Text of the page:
Alejandro Armellini, Professor and Dean of Digital and Distributed Learning at the University of Portsmouth
Confusions between “teaching” and “content delivery” are not new in higher education (HE) settings, particularly among those who have not studied or researched learning and teaching as a discipline. I have heard statements like “we should be able to find effective and efficient ways to deliver content” many times. I have a number of concerns about that view and its implications.
The phrase “deliver content”, often as a substitute for “teaching”, is problematic on a number of levels. It conveys a sense of transmission, of shifting information (not knowledge) from teacher to students. This view of learning and teaching in HE must be challenged at every opportunity. Content delivery devalues teaching. Incidentally, there are many things we can do with, in, on and about learning. “Deliver” is not one of them. To be clear: you cannot “deliver learning”.
For Netflix, Disney or indeed for a big publisher, probably content is seen as king. A University, however, should enable successful learning through quality teaching. In HE, content is not king. Context is. What matters is what students and tutors do with that content, why they do it, how they do it and who they do it with. Designing effective scaffolds to enable learners to make sense of, critique and apply that content is key to successful learning experiences across different modes of study. We should spend more time designing such scaffolds, central to good teaching, and less on content - much of which is already available and up to date. It can be identified and curated from a wide range of sources under suitable licences. Delivering content is one thing. Teaching well, in its many forms and guises, is another. We should steer clear of devaluing the latter into the former.
The quality of pedagogic design and teaching practice is central to a successful learning experience. Good teaching practice can often rescue poor design, but no design, however good, will compensate for bad teaching practice. A proven way to design for effective learning is to redesign - regularly, iteratively and in teams. Expertly facilitated Learning Design workshops provide an opportunity to model teaching practice. The evidence suggests that such workshops, involving the course team, learning designers, learning technologists, students and employers, constitute time well invested and enable academics to plan and design for student-centred learning.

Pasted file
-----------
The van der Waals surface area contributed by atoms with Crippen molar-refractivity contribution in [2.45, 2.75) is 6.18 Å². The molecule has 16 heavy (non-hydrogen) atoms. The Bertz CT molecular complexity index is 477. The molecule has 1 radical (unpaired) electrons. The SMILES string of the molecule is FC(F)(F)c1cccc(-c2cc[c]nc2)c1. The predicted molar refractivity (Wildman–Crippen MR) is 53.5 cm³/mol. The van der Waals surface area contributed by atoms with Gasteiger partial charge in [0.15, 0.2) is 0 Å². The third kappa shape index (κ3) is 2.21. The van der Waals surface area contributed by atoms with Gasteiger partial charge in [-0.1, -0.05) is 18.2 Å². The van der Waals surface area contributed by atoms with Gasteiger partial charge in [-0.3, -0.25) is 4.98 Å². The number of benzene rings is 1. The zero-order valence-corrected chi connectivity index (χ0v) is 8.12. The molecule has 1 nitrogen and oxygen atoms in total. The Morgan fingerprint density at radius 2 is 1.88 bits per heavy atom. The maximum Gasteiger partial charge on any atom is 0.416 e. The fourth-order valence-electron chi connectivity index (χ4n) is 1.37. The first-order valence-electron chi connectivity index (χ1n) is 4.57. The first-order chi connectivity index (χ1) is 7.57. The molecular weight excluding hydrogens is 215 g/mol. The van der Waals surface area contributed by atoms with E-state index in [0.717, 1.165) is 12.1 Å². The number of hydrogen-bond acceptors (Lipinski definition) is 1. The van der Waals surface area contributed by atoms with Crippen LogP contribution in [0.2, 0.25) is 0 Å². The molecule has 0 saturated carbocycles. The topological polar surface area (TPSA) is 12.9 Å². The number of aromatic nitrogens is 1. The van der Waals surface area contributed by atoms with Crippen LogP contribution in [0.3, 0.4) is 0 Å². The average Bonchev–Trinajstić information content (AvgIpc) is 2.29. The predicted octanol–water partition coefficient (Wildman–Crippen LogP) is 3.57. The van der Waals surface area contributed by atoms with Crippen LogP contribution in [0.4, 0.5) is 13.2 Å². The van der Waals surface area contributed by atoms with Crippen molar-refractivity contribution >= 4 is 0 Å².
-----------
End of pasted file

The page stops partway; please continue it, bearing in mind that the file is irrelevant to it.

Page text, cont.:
Finally, the term “blended learning” traditionally suggests the combination of face-to-face teaching with online learning, usually supported by a range of digital technologies. Current campus-based university provision is de facto blended. However, the integration of face-to-face and online components is just one dimension of pedagogic design. In other words, “face-to-faceness” and “onlineness” offer a narrow perspective on what blended learning is and entails. At the University of Portsmouth, we use the term “blended and connected learning” to describe our institutional approach to learning and teaching. We expect our students to engage with their studies
• through activities that enable them to take ownership of and critique new concepts, ideas and feedback;
• in and outside the classroom, synchronously and asynchronously, individually and in teams;
• for the development and application of subject knowledge, professional and digital skills.
Bombarding students with content without context-sensitive scaffolds is not conducive to successful blended and connected learning experiences. “Read this, watch that and come back with three key points” will not cut it. If we are to excel in pedagogic design and teaching practice, we need to be far more creative than that.